Located near the San Andreas Fault along the boundary of the Pacific Plate and the North American Plate, Pinnacles [National Park] is an excellent example of tectonic plate movement.
The Pinnacles Rocks are believed to be part of the Pinnacles-Neenach Volcanic Field that occurred 23 million years ago near present-day Lancaster, California, some 195 miles (314 km) southeast. The giant San Andreas Fault split the volcano and the Pacific Plate crept north, carrying the Pinnacles. The work of water and wind on these erodible volcanic rocks has formed the unusual rock structures seen today. Today, these rocks give many species of plants and animals a place to call home.
Geologic forces have created the landscape of Pinnacles, but a climate of hot dry summers and winter rains has also shaped the terrain. The vegetation of the park transforms each year as the rain stops and temperatures climb; hillsides go from vibrant green to golden brown within days.Source: National Parks Service
Pictures of Horace Wilcox library at sunrise.
Sunset pictures were captured last year.
“Four score and seven years ago our fathers brought forth on this continent a new nation, conceived in liberty, and dedicated to the proposition that all men are created equal.
Now we are engaged in a great civil war, testing whether that nation, or any nation, so conceived and so dedicated, can long endure. We are met on a great battle-field of that war. We have come to dedicate a portion of that field, as a final resting place for those who here gave their lives that that nation might live. It is altogether fitting and proper that we should do this.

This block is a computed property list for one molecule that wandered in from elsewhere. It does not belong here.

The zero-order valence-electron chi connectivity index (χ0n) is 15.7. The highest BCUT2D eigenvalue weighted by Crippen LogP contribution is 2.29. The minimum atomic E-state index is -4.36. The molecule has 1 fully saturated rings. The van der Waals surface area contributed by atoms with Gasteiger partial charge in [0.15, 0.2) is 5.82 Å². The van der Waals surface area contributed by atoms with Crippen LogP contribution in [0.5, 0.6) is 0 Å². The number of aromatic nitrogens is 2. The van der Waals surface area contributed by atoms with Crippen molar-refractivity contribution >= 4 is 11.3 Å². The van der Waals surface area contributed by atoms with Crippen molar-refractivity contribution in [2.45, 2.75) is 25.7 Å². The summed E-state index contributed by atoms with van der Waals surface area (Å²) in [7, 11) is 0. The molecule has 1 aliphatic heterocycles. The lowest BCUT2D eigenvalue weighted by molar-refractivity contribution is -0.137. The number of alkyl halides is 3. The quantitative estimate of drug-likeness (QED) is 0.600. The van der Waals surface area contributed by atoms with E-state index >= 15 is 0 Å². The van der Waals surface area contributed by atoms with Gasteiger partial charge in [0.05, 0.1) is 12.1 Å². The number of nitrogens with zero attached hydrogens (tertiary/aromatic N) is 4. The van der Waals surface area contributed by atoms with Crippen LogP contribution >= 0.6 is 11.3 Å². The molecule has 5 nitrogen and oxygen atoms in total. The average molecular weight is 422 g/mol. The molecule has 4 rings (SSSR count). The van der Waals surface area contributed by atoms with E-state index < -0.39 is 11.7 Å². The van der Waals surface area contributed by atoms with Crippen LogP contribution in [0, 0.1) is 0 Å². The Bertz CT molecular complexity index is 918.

But, in a larger sense, we can not dedicate, we can not consecrate, we can not hallow this ground. The brave men, living and dead, who struggled here, have consecrated it, far above our poor power to add or detract. The world will little note, nor long remember what we say here, but it can never forget what they did here.
It is for us the living, rather, to be dedicated here to the unfinished work which they who fought here have thus far so nobly advanced. It is rather for us to be here dedicated to the great task remaining before us—that from these honored dead we take increased devotion to that cause for which they gave the last full measure of devotion—that we here highly resolve that these dead shall not have died in vain—that this nation, under God, shall have a new birth of freedom—and that government of the people, by the people, for the people, shall not perish from the earth.”
Abraham Lincoln’s Gettysburg Address
A walk around Audubon Loop, PerKiomen and Schuylkill River Trails at Valley Forge National Park.
This was an outing with NYC Brainiacs to Philly on March 27th 2010. In this clip, you will see the streets of Philly around Washington Square before a ranger from the National Park Service takes us on a tour of Pennsylvania State House(commonly known as Independence Hall) where the Declaration Of Independence and The United States constitution was signed.
And here is a series of three video clips captured on that day